In this guide, a psychologist and family therapist focuses on shepherding children through the upheaval of divorce.
This latest book from Nightingale (It’s a Bedroom, Not a Boardroom, 2016, etc.) advises readers on some of the many complexities involved in helping kids deal with their parents’ divorce and build personal resources that will serve them throughout their lives. The author urges parents to remember that as upsetting as a divorce is, it’s one episode in the whole life of a child, who will grow up to implement whatever lessons that the breakup teaches. “If you’re undecided about what to make a big deal out of, and what you want to rise above,” Nightingale counsels, “picture your child telling the story of this situation to your grandchild, and then your grandchild telling it to your great-grandchild.” The author reminds readers that each child is unique. When she sees kids in the course of her professional practice, she often lets them lead the conversations about how they’re feeling. This narrative thread runs throughout the book, with Nightingale opening each chapter with a brief fictional sketch designed to dramatize some of the key items under discussion. The manual ends by summarizing some of its central points: that parents should not just talk about expressing feelings but model how to do that; that they should work to give children the tools they need to cope; and, crucially, that they should keep the things they can change separate from the things they can’t. A short list of recommended books for further reading is appended. “In my 35 years practicing as a therapist, I have never seen the path of divorce be ‘the easy way out,’ ” Nightingale writes. “It’s a complicated, messy event and everyone in the family feels the pain.” The main strength of this short guide is the way the author mixes this bedrock of extensive professional experience with an unflagging empathy throughout, both for the children and for the parents going through a divorce. Virtually every page conveys the feeling of talking with a sympathetic and calming friend who’s had far more experience grappling with divorce and knows all the right things to say. The points most often made here in various iterations are twofold: that each child will react differently to divorce, and that this event, which Nightingale calls a “tragedy,” can have a silver lining, laying the groundwork for kids to build coping skills that will serve them all their lives. The author deftly reminds her readers of several things they might be forgetting, such as the fact that everything children know about divorce they likely learned from TV and movies, and that one of the biggest mistakes parents make during the turmoil of the breakup itself is to forget that their kids may be intentionally avoiding the subject of how they feel about it. In these and other cases, the author asserts, it’s better to “lead with curiosity” rather than always be instructing. Resisting the urge to jump in and offer quick fixes (or bribes) is the best way adults can signal that they see children as resilient and capable.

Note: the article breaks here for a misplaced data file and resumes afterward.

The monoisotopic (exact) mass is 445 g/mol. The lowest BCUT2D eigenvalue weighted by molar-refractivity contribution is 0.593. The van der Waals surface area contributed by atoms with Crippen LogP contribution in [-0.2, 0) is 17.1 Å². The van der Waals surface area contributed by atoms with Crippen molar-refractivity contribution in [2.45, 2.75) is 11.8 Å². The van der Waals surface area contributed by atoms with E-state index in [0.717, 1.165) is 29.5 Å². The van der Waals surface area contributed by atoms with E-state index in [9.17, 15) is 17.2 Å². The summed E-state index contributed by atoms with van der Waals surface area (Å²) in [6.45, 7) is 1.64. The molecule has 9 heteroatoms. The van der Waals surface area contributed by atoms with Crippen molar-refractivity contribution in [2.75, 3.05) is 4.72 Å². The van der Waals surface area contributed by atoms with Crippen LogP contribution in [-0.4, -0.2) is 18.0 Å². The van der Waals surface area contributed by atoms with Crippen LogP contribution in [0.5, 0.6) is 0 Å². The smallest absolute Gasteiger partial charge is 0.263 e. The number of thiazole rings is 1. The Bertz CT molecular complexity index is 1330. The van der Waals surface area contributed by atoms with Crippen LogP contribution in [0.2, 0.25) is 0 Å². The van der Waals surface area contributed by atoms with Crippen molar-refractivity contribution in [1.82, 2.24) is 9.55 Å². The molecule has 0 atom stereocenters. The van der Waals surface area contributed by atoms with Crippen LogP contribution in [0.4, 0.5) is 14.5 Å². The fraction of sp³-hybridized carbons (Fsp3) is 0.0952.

An empathetic and intensely useful series of instructions on helping kids grow after a divorce.